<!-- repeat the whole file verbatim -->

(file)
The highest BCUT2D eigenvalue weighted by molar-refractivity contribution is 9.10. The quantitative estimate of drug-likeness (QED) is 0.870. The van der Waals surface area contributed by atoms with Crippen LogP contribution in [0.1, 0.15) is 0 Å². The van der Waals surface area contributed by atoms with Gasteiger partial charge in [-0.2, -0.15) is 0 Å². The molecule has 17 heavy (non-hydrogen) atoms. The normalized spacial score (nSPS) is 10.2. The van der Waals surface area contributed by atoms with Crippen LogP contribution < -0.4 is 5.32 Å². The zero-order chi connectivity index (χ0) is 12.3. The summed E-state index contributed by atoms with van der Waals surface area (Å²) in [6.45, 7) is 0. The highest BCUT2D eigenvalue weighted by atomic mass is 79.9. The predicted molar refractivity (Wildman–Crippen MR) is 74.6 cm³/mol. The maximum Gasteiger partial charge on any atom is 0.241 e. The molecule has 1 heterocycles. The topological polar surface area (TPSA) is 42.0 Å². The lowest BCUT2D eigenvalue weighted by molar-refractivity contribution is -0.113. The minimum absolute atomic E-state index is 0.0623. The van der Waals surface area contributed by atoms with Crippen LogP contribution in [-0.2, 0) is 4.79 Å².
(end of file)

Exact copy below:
The highest BCUT2D eigenvalue weighted by molar-refractivity contribution is 9.10. The quantitative estimate of drug-likeness (QED) is 0.870. The van der Waals surface area contributed by atoms with Crippen LogP contribution in [0.1, 0.15) is 0 Å². The van der Waals surface area contributed by atoms with Gasteiger partial charge in [-0.2, -0.15) is 0 Å². The molecule has 17 heavy (non-hydrogen) atoms. The normalized spacial score (nSPS) is 10.2. The van der Waals surface area contributed by atoms with Crippen LogP contribution < -0.4 is 5.32 Å². The zero-order chi connectivity index (χ0) is 12.3. The summed E-state index contributed by atoms with van der Waals surface area (Å²) in [6.45, 7) is 0. The highest BCUT2D eigenvalue weighted by atomic mass is 79.9. The predicted molar refractivity (Wildman–Crippen MR) is 74.6 cm³/mol. The maximum Gasteiger partial charge on any atom is 0.241 e. The molecule has 1 heterocycles. The topological polar surface area (TPSA) is 42.0 Å². The lowest BCUT2D eigenvalue weighted by molar-refractivity contribution is -0.113. The minimum absolute atomic E-state index is 0.0623. The van der Waals surface area contributed by atoms with Crippen LogP contribution in [-0.2, 0) is 4.79 Å².